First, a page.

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“Blue Jasmine”: belief in a flawed philosophy

By Muhammad Muzammal Special to the chronicle


“Blue Jasmine” can be seen as a tragic tale of one woman who is irreperably altered by a world full of greed and money.

The performance by Cate Blanchett is her finest hour, as she portrays the titular Jasmine as a woman who is self-destructive, and in turn abusive and judgmental towards others. It is Woody Allen’s best work in ages, and perhaps the most grounded he has ever been.

The plot and characters are reflective of Tennessee Williams’ “A Streetcar Named Desire.” Jasmine has failed financially and moves in to live with her sister, Ginger (a doozy Sally Hawkins).  Blanchett’s Jasmine plays out like an intense and neurotic Blanche DuBois, while Ginger’s current boyfriend, Chili (an unpredictable Bobby Cannavale) is like an Italian caricature of Stanley Kowalski.

Jasmine’s life juxtaposes well with her past, chronicling the financial downfall of her husband Hal (a manipulative Alec Baldwin), a Wall Street swindler, modeled directly after Bernie Madoff. As Jasmine begins to adapt to her new lifestyle, the viewer can’t help but begin to feel sympathy.

The most painful scenes involve Jasmine, an invisible character among all others. She is used and abused emotionally by Hal when he keeps various mistresses, and she is treated like an object by her boss, Dr. Flicker (a creepy Michael Stuhlbarg in a small role) who harasses her in the office.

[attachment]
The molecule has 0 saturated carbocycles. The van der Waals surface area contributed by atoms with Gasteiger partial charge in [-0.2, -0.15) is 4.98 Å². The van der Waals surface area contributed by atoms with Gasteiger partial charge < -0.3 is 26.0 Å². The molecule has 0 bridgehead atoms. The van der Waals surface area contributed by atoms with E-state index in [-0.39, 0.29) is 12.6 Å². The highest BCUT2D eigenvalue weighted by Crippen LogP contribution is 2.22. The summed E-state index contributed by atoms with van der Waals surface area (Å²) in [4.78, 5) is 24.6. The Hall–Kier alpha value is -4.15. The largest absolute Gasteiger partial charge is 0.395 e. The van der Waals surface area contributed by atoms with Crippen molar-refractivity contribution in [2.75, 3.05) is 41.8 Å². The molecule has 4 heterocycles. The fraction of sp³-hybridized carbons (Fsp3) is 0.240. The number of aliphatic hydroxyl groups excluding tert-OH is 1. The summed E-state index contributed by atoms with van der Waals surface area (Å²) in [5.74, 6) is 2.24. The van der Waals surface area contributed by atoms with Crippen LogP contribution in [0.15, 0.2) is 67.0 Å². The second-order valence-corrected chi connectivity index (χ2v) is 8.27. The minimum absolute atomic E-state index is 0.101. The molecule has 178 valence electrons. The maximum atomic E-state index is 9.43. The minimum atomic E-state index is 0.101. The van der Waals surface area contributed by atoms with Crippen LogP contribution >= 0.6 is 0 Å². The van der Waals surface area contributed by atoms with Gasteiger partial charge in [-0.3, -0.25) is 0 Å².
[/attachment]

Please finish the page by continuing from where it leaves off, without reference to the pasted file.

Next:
Jasmine begins the film as a  seemingly determined and strong-willed character. By the end her façade is torn away to reveal her true internal struggle.

In a film filled with materialistic characters and lifestyles, Jasmine is one of the few that strives to make agenuine human connection. In thinking Hal loves her, Jasmine doesn’t just fall in love with him, but with everything his lifestyle affords her.

After she loses Hal and is betrayed by him, Jasmine can’t help but live in that desirable smokescreen, a dream world Hal created.

Jasmine’s willingness to give herself up to Hal can be summed up in one heartbreaking line: “I’m very trusting.” It is Woody Allen’s allusion to “Streetcar’s” unforgettable line “I’ve always depended on the kindness of strangers.”

Jasmine is much more than another Blanche. She represents the dying center of America, the violation of the rich breed and finally, the yearning to live in the past. “Blue Jasmine” is not a traditional Woody Allen film. It is more concerned with deeply analyzing people through character development than with the scenery of a city.

Above all, “Blue Jasmine” is an excellent exhibition for a writer/director who impressively went outside his comfort zone to create an enduring piece of drama. The film exhibits minimum pop culture references and exerts more attention on the gravity of each character’s tensions and problems. Jasmine, like most of us, has been tricked by the world, but she wishes to go back.

No matter how much she is willing to be recycled by a person, her first love will always remain with her, acting as her identity and her only path towards peace. Like every one of us, no matter how extreme the circumstances, we will always remain believers of that flawed philosophy. It is an unfortunate human characteristic that Woody Allen has mastered exposing in his films.


Luminary of the lens: Arnold Newman exhibit

FORM: Kerry Ann Castoria hauntingly mesmerizing paintings